- change ups
Writing my own legacy, one word at a time. Yours?
What do you do when you get up every day? Anything to do with your legacy? I doubt it.
Here’s a short version of your morning: Shower. Drink coffee. Watch TV. Get dressed. Check your calendar. Check your email. Check your social media. Maybe even make a follow-up call (or two), or read a few pages. No legacy there. More like “routine.”
Me? I write something. And while I confess I do not do it every day, over the past 22 years I have written more than 1,100 columns, 12 books, 10 e-books, 4,000 tweets, and recorded more that 300 videos on my YouTube channel.
Numbers? I have more that 3.4 million views and more than 19,000 subscribers on my YouTube channel; my weekly email magazine goes out to more than 350,000 people a week; my Twitter followers number more than 70,000; and I have more than 18,000 LinkedIn connections — all from writing.
Yes, I have enjoyed “reader acceptance” and “reader response” — and that combination has more than helped my legacy grow. But …
Reality: I didn’t start out with 12 books. I started with consistency, and 20 years later, boom!
I started with one idea, one column, one tweet, and went from there.
It’s not a book, it’s a writing project. It’s not my column, it’s a captured idea and my weekly self-discipline. It’s not my tweet, it’s my documented, posted thought that hopefully will get a positive measurement by being re-tweeted more than 50 times.
Over the past eight years, I have grown my social network to a substantial presence — one follower, one reader, one subscriber, one re-tweeter at a time. And I basically did it while you were watching TV. And for the record, that’s not a brag of mine — it’s a wake-up call of yours.
What will your legacy be? Watching news? Watching reruns? Getting drunk on the weekends? Going to parties? Watching SportsCenter?
Insight: Legacy is something you have to be socially aware of and intellectually on top of. It requires both self-discipline and self-sacrifice — without regret. If you wanna be remembered for it, you gotta love it and give it everything you’ve got. And you have to become known for it. And in my case — you gotta write about it.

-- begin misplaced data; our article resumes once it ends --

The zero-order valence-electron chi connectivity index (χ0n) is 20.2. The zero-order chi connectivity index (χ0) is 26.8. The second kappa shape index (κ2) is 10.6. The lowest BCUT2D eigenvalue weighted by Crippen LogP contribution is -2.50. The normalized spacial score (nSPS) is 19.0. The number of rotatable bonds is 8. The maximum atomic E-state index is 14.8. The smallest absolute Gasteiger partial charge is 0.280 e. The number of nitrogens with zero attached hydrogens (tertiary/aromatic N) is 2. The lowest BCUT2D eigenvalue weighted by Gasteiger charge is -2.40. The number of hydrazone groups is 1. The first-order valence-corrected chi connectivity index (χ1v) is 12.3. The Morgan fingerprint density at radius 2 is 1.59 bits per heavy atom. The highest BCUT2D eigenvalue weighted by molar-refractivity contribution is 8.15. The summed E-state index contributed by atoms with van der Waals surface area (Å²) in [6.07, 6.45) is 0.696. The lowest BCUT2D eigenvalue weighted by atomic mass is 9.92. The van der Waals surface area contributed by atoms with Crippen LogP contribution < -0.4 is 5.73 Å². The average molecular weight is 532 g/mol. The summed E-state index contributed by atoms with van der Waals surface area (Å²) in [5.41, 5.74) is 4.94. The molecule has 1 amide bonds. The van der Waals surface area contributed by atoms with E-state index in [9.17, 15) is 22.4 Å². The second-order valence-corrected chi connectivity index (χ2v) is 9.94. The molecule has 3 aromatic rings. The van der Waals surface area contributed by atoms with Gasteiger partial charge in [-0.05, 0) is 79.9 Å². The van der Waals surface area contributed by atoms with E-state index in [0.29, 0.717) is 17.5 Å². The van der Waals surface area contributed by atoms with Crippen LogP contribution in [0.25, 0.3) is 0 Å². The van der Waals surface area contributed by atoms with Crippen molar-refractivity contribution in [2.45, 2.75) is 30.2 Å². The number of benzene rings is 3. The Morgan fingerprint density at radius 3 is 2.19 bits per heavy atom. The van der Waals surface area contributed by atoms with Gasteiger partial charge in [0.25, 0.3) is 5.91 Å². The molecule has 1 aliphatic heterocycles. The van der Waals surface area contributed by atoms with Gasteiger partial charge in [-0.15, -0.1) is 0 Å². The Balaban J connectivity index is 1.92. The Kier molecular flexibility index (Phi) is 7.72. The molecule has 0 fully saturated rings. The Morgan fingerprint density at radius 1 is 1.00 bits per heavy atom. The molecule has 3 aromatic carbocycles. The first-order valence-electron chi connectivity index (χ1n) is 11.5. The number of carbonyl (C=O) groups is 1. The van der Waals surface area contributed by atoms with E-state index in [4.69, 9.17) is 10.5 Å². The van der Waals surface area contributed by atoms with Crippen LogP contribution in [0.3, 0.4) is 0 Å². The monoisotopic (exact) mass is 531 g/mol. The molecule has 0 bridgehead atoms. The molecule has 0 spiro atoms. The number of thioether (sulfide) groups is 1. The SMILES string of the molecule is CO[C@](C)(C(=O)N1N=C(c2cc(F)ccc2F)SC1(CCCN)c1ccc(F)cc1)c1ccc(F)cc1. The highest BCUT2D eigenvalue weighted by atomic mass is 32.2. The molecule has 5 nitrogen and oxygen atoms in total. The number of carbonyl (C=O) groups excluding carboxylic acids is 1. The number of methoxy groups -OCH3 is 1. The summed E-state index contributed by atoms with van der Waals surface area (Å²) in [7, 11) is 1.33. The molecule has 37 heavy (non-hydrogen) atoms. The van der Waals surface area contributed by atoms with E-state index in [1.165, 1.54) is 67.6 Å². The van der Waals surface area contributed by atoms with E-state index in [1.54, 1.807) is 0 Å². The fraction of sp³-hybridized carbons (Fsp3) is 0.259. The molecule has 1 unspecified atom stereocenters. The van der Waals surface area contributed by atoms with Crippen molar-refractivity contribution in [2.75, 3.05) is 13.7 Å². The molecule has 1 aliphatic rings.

In today’s world, writing and being published are no longer a mystery. Blog something, tweet something, post on your LinkedIn page, Facebook something, post a video on YouTube, create your own email magazine, post a quote on Instagram and — boom, you are published. Create followers and — boom, you have acceptance and a reputation. Do that for 20 years, and — boom, you have a legacy.
No longer do you have to “submit” your writing and wait for acceptance to be published. You can do it yourself. And in fact, if you do it yourself and submit, the discerning editor will Google you and find everything. Cool, eh?
Start here: Ask yourself these legacy-based questions:
- What do you love to do?
- What are you passionate about?
- Where do you excel?
- Do you have a philosophy about how you live your life?
- What do you want to be remembered for?
- What do you want said at your eulogy?
- What do you want written on your tombstone?
The answers to these questions will uncover legacy potential and create a starting point. Keep in mind, this may be the first time you have ever contemplated your legacy: Explore a little.
Here are a few things you can do to get started:
- Decide “what” you want to be remembered for.
- Write to clarify your thoughts and affirm your intentions.
- Dedicate 15 minutes a day — an apple a day.
- Include some kind of journal or scrapbook to document your progress.
- Talk about your intentions with those closest to you.
- Begin writing and posting.
- Ask people on your list to follow you and contribute their ideas.
- Start now!
Affirm it: I am a writer and a speaker. I am a dad, granddad and friend. I love what I do, and I love life.
Reality: Legacy takes years to create, but achieving it is not a matter of patience. It’s a matter of self-discipline and dedication to your passion, and building your expertise to legacy level. Legacy is not created in a day. It’s created day-by-day.
Jeffrey Gitomer is the author of 12 books. His “21.5 Unbreakable Laws of Selling” is available as a book and an online course at gitomerVT.com. For information about training and seminars, visit gitomer.com or email Jeffrey personally at firstname.lastname@example.org.